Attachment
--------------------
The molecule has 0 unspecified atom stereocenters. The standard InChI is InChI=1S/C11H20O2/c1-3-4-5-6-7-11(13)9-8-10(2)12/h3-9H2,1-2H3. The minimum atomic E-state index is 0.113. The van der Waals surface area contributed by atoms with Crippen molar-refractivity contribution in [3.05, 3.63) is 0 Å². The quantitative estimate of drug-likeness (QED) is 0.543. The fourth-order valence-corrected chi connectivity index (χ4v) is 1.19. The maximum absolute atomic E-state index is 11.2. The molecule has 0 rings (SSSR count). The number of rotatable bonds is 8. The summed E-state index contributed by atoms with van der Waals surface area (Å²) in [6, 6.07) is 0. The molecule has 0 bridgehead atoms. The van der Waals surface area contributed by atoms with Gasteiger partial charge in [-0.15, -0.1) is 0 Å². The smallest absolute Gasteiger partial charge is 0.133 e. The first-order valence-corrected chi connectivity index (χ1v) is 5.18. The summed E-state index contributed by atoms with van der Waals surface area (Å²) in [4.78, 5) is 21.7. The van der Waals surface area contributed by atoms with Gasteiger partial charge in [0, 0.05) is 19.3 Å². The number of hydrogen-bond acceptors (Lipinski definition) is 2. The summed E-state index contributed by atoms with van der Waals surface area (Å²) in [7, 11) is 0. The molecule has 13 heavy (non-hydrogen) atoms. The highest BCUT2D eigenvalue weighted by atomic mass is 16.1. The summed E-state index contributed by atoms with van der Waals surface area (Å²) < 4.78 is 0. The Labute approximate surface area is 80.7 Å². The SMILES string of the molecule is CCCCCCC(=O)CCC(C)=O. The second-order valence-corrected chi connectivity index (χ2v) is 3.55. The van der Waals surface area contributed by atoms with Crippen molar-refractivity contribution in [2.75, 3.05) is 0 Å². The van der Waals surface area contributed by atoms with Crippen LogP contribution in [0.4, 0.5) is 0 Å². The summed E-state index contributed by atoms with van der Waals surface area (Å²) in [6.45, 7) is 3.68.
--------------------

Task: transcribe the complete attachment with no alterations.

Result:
The molecule has 0 unspecified atom stereocenters. The standard InChI is InChI=1S/C11H20O2/c1-3-4-5-6-7-11(13)9-8-10(2)12/h3-9H2,1-2H3. The minimum atomic E-state index is 0.113. The van der Waals surface area contributed by atoms with Crippen molar-refractivity contribution in [3.05, 3.63) is 0 Å². The quantitative estimate of drug-likeness (QED) is 0.543. The fourth-order valence-corrected chi connectivity index (χ4v) is 1.19. The maximum absolute atomic E-state index is 11.2. The molecule has 0 rings (SSSR count). The number of rotatable bonds is 8. The summed E-state index contributed by atoms with van der Waals surface area (Å²) in [6, 6.07) is 0. The molecule has 0 bridgehead atoms. The van der Waals surface area contributed by atoms with Gasteiger partial charge in [-0.15, -0.1) is 0 Å². The smallest absolute Gasteiger partial charge is 0.133 e. The first-order valence-corrected chi connectivity index (χ1v) is 5.18. The summed E-state index contributed by atoms with van der Waals surface area (Å²) in [4.78, 5) is 21.7. The van der Waals surface area contributed by atoms with Gasteiger partial charge in [0, 0.05) is 19.3 Å². The number of hydrogen-bond acceptors (Lipinski definition) is 2. The summed E-state index contributed by atoms with van der Waals surface area (Å²) in [7, 11) is 0. The molecule has 13 heavy (non-hydrogen) atoms. The highest BCUT2D eigenvalue weighted by atomic mass is 16.1. The summed E-state index contributed by atoms with van der Waals surface area (Å²) < 4.78 is 0. The Labute approximate surface area is 80.7 Å². The SMILES string of the molecule is CCCCCCC(=O)CCC(C)=O. The second-order valence-corrected chi connectivity index (χ2v) is 3.55. The van der Waals surface area contributed by atoms with Crippen molar-refractivity contribution in [2.75, 3.05) is 0 Å². The van der Waals surface area contributed by atoms with Crippen LogP contribution in [0.4, 0.5) is 0 Å². The summed E-state index contributed by atoms with van der Waals surface area (Å²) in [6.45, 7) is 3.68.